How To Play by Matt Forbeck – Book Review [Shadowhawk]

Dangerous Games 01 How To PLay

Shadowhawk reviews the first novel in Matt Forbeck’s self-published Dangerous Games trilogy.

“Matt Forbeck does it again and writes a really suspenseful story full of murder, deceit and tabletop geeks galore.” ~Shadowhawk, The Founding Fields

More than any other novel that Matt Forbeck has put out in recent months, or even a year, his Dangerous Games trilogy is one that I’ve looked forward to the most. These three books are set at GenCon, the premier tabletop gaming convention in the Western world, and are full of murder, mystery and mayhem aplenty. Well, that’s the idea anyway. As someone who has wanted to go to a major US/UK con for five years now, getting to see the geek culture at GenCon was always going to be the highlight for me. Much as it was with his Leverage novel, The Con Job, which was set at San Diego Comic Con, I wanted to see this world from the intimate experiences of the characters therein. And that’s what I got, because both novels, especially How To Play, are a wonderful exploration of that geek culture.

As with any Matt Forbeck novel, Dangerous Games: How To Play gets going right off the bat as the protagonist Liam Parker is thrust into a murder investigation while attending the pre-event party of his first ever GenCon. As a recent Police Academy graduate, he is put in charge of liasing with the local police officers by the GenCon admin staff since he “speaks the language” as it were and can help the investigation from an angle that would not be possible for the cops on their own.

Liam Parker made for a really fun protagonist. For one, through him Matt Forbeck explores a concept that is near and dear to the entire entertainment industry: the question of Intellectual Property rights. Liam has come to GenCon with the idea for a tabletop game that he calls Mojo Poker, and is based on a concept from Matt Forbeck’s own novel Vegas Knights. He intends to sell the game concept to a publisher at the convention, and for that to happen, he approaches Matt Forbeck (yep, he is in the novel in some lovely cameos!) to get his tacit approval for the game concept. It was a really nice touch to the novel and helped develop the entire narrative.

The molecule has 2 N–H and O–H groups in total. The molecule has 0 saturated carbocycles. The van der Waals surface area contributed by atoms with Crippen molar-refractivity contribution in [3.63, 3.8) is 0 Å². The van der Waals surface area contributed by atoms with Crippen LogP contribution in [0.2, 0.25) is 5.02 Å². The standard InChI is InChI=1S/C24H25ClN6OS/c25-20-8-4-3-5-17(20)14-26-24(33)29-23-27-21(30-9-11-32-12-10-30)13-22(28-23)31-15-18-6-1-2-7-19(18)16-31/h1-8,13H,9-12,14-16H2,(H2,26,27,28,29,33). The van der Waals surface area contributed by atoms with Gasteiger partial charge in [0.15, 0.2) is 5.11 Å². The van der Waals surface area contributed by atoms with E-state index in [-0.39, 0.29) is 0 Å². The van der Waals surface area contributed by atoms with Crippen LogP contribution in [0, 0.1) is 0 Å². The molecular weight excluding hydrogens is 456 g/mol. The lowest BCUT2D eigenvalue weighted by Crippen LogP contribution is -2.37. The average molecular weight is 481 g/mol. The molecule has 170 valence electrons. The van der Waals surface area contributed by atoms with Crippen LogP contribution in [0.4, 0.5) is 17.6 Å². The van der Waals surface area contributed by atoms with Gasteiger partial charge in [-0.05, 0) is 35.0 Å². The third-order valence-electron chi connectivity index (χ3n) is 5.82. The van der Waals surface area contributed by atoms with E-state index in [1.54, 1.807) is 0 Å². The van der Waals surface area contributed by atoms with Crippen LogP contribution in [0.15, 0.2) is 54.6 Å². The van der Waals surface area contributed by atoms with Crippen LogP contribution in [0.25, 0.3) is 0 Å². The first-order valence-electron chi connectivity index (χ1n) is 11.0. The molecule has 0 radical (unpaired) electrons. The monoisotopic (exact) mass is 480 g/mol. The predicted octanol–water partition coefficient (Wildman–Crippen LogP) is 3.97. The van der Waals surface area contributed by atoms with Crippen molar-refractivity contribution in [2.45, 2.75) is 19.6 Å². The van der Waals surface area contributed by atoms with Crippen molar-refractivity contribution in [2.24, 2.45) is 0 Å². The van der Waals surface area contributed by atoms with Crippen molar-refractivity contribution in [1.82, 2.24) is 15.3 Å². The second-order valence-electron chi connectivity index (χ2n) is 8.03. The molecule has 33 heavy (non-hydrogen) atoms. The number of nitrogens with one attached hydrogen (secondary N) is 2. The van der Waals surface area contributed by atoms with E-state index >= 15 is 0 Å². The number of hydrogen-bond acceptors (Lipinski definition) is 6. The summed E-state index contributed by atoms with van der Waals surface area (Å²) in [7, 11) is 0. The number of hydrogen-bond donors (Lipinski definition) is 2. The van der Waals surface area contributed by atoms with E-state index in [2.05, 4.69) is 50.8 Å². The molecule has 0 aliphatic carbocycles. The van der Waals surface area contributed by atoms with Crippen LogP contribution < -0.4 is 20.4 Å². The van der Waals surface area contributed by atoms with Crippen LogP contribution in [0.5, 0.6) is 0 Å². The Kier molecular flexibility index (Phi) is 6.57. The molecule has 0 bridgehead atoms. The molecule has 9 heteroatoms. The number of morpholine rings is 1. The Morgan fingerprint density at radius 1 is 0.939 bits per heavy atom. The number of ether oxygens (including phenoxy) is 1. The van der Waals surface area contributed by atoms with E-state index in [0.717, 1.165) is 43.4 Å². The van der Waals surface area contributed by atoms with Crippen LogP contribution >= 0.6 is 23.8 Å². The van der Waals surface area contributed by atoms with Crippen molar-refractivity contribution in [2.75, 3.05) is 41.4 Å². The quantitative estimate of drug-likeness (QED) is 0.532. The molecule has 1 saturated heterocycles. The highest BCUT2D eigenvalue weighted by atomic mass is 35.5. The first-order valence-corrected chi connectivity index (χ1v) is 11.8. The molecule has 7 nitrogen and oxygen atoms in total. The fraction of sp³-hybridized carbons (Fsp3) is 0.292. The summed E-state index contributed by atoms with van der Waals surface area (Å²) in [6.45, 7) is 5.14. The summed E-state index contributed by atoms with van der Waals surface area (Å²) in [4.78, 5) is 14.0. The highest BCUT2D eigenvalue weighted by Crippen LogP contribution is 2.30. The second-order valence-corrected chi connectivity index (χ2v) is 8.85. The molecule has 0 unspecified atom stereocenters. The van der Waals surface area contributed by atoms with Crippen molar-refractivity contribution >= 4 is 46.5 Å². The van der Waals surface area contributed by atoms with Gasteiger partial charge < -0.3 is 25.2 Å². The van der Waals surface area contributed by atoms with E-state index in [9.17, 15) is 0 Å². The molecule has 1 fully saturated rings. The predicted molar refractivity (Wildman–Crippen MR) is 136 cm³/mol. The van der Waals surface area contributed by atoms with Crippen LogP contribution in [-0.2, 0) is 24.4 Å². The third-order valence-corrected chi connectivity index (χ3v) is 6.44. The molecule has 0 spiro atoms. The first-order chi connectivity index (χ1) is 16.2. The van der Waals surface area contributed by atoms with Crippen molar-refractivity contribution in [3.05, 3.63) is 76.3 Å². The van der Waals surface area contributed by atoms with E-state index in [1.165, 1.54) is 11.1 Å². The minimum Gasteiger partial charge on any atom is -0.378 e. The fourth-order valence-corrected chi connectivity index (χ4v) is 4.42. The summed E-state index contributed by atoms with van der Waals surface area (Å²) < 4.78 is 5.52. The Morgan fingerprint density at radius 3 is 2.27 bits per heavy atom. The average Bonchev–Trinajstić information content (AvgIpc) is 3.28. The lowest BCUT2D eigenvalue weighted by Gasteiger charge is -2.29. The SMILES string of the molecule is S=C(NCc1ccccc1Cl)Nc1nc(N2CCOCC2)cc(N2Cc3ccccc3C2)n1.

Two, since this is Liam’s first such convention, he approaches the entire event with the eyes of a fresh-faced newcomer. His entire experience reflects the reader’s own experience and through him, we get to see so many different aspects of the event. We get to see Liam talking with various publishers, marketing his game to them in the hopes of making a sale. I know we all harbour our own plans to do the same one day, and Liam is a great vehicle to advance the reader’s own expectations and bring them to a resolution. Through Liam, we get to see how the con administration works behind the scenes and just how ragged they can get when things go south as they do in this novel. Through Liam, we see the various events as they happen, particularly a live-action roleplay session of D&D. That was immeasurably cool. It was one of my favourite scenes from the entire novel, seeing the characters act out the roles of the different D&D classes in a mock fantasy dungeon.

From the Diana Jones Award party the night before GenCon starts, to the final hours of the event, How To Play is a near-magical ride. Matt Forbeck has recreated the joy and excitement of being at a convention like this really well, even better than he handled SDCC in The Con Job, particularly because the former is a much smaller and more personal con. At least, that’s my thinking. The convention itself is a character in the novel, rather than just being a setting for the events of the murder investigation.

As is usual for a Matt Forbeck novel, How To Play is fast-paced and is full of amazing characters. The novel is also a series of cameos from some of the biggest names of the tabletop gaming and tie-in fiction (comics, novels, etc such as Wizards of the Coast and Pathfinder etc) industry, with names like Ken Hite, Allen Varney, Robin D. Laws and several others coming up again and again. How To Play is definitely one of the geekiest books I’ve ever read and it is certainly among my most favourite novels of all time, alongside a number of other Matt Forbeck novels. With this one, he has once again proven his incredible consistency in writing good fiction that is fun, adventurous and everything in between.

With a Matt Forbeck novel, there’s never a dull moment.

Rating: 9/10

Note: This novel is graded according to a new ratings system, the details of which will be going up very soon.

Shadowhawk is a regular contributor to TFF. A resident of Dubai, Shadowhawk reads, reads and reads. His opinions are always clear and concise. His articles always worth reading.